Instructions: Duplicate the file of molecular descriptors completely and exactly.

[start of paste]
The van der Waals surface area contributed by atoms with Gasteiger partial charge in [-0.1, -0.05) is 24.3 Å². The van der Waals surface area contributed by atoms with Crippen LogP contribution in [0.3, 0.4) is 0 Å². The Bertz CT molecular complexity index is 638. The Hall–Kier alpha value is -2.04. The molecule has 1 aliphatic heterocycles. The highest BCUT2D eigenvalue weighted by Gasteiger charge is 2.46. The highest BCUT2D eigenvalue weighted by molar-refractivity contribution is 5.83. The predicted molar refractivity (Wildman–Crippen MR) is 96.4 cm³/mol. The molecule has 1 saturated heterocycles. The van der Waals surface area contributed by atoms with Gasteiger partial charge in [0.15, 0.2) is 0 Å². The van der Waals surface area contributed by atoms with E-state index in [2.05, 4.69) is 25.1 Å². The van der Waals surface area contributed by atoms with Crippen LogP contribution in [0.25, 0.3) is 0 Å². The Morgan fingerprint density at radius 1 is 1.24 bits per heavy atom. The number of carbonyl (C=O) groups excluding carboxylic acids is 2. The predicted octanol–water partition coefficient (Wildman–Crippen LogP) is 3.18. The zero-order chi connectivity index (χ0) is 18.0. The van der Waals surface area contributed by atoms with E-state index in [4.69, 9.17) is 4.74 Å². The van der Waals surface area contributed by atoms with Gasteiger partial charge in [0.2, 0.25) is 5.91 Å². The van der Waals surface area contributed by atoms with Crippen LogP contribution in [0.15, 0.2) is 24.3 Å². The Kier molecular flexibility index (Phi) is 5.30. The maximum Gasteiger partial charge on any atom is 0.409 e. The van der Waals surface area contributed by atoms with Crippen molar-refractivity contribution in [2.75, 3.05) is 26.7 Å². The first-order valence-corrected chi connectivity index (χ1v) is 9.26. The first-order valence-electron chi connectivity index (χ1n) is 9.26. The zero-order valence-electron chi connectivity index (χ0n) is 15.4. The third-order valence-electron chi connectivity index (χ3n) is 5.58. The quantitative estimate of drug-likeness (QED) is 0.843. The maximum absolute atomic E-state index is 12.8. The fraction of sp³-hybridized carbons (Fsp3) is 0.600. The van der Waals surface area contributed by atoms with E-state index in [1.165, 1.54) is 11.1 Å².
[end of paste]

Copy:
The van der Waals surface area contributed by atoms with Gasteiger partial charge in [-0.1, -0.05) is 24.3 Å². The van der Waals surface area contributed by atoms with Crippen LogP contribution in [0.3, 0.4) is 0 Å². The Bertz CT molecular complexity index is 638. The Hall–Kier alpha value is -2.04. The molecule has 1 aliphatic heterocycles. The highest BCUT2D eigenvalue weighted by Gasteiger charge is 2.46. The highest BCUT2D eigenvalue weighted by molar-refractivity contribution is 5.83. The predicted molar refractivity (Wildman–Crippen MR) is 96.4 cm³/mol. The molecule has 1 saturated heterocycles. The van der Waals surface area contributed by atoms with Gasteiger partial charge in [0.15, 0.2) is 0 Å². The van der Waals surface area contributed by atoms with E-state index in [2.05, 4.69) is 25.1 Å². The van der Waals surface area contributed by atoms with Crippen LogP contribution in [0.25, 0.3) is 0 Å². The Morgan fingerprint density at radius 1 is 1.24 bits per heavy atom. The number of carbonyl (C=O) groups excluding carboxylic acids is 2. The predicted octanol–water partition coefficient (Wildman–Crippen LogP) is 3.18. The zero-order chi connectivity index (χ0) is 18.0. The van der Waals surface area contributed by atoms with E-state index in [4.69, 9.17) is 4.74 Å². The van der Waals surface area contributed by atoms with Gasteiger partial charge in [0.2, 0.25) is 5.91 Å². The van der Waals surface area contributed by atoms with Crippen LogP contribution in [0.15, 0.2) is 24.3 Å². The Kier molecular flexibility index (Phi) is 5.30. The maximum Gasteiger partial charge on any atom is 0.409 e. The van der Waals surface area contributed by atoms with Crippen molar-refractivity contribution in [2.75, 3.05) is 26.7 Å². The first-order valence-corrected chi connectivity index (χ1v) is 9.26. The first-order valence-electron chi connectivity index (χ1n) is 9.26. The zero-order valence-electron chi connectivity index (χ0n) is 15.4. The third-order valence-electron chi connectivity index (χ3n) is 5.58. The quantitative estimate of drug-likeness (QED) is 0.843. The maximum absolute atomic E-state index is 12.8. The fraction of sp³-hybridized carbons (Fsp3) is 0.600. The van der Waals surface area contributed by atoms with E-state index in [1.165, 1.54) is 11.1 Å².